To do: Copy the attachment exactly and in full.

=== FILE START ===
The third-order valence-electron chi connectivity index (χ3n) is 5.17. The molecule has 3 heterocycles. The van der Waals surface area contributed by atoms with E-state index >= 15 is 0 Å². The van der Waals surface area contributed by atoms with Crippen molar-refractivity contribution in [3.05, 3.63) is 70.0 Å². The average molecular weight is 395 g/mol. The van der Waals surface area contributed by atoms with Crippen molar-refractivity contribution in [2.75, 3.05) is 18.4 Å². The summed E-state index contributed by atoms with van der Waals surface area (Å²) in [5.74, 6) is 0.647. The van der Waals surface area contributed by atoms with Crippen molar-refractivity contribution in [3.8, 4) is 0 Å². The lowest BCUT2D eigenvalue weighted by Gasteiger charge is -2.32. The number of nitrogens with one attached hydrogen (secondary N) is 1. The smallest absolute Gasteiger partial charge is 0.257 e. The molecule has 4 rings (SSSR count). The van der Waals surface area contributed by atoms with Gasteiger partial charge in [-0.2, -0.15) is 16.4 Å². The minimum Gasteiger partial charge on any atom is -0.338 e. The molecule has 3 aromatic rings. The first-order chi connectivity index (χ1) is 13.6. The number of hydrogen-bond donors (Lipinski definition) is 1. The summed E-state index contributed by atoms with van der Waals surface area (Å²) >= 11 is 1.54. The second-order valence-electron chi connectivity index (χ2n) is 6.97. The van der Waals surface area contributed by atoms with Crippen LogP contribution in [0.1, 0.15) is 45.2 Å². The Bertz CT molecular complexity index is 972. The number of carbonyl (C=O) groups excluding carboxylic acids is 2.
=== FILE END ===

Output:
The third-order valence-electron chi connectivity index (χ3n) is 5.17. The molecule has 3 heterocycles. The van der Waals surface area contributed by atoms with E-state index >= 15 is 0 Å². The van der Waals surface area contributed by atoms with Crippen molar-refractivity contribution in [3.05, 3.63) is 70.0 Å². The average molecular weight is 395 g/mol. The van der Waals surface area contributed by atoms with Crippen molar-refractivity contribution in [2.75, 3.05) is 18.4 Å². The summed E-state index contributed by atoms with van der Waals surface area (Å²) in [5.74, 6) is 0.647. The van der Waals surface area contributed by atoms with Crippen molar-refractivity contribution in [3.8, 4) is 0 Å². The lowest BCUT2D eigenvalue weighted by Gasteiger charge is -2.32. The number of nitrogens with one attached hydrogen (secondary N) is 1. The smallest absolute Gasteiger partial charge is 0.257 e. The molecule has 4 rings (SSSR count). The van der Waals surface area contributed by atoms with Gasteiger partial charge in [-0.2, -0.15) is 16.4 Å². The minimum Gasteiger partial charge on any atom is -0.338 e. The molecule has 3 aromatic rings. The first-order chi connectivity index (χ1) is 13.6. The number of hydrogen-bond donors (Lipinski definition) is 1. The summed E-state index contributed by atoms with van der Waals surface area (Å²) >= 11 is 1.54. The second-order valence-electron chi connectivity index (χ2n) is 6.97. The van der Waals surface area contributed by atoms with Crippen LogP contribution in [0.1, 0.15) is 45.2 Å². The Bertz CT molecular complexity index is 972. The number of carbonyl (C=O) groups excluding carboxylic acids is 2.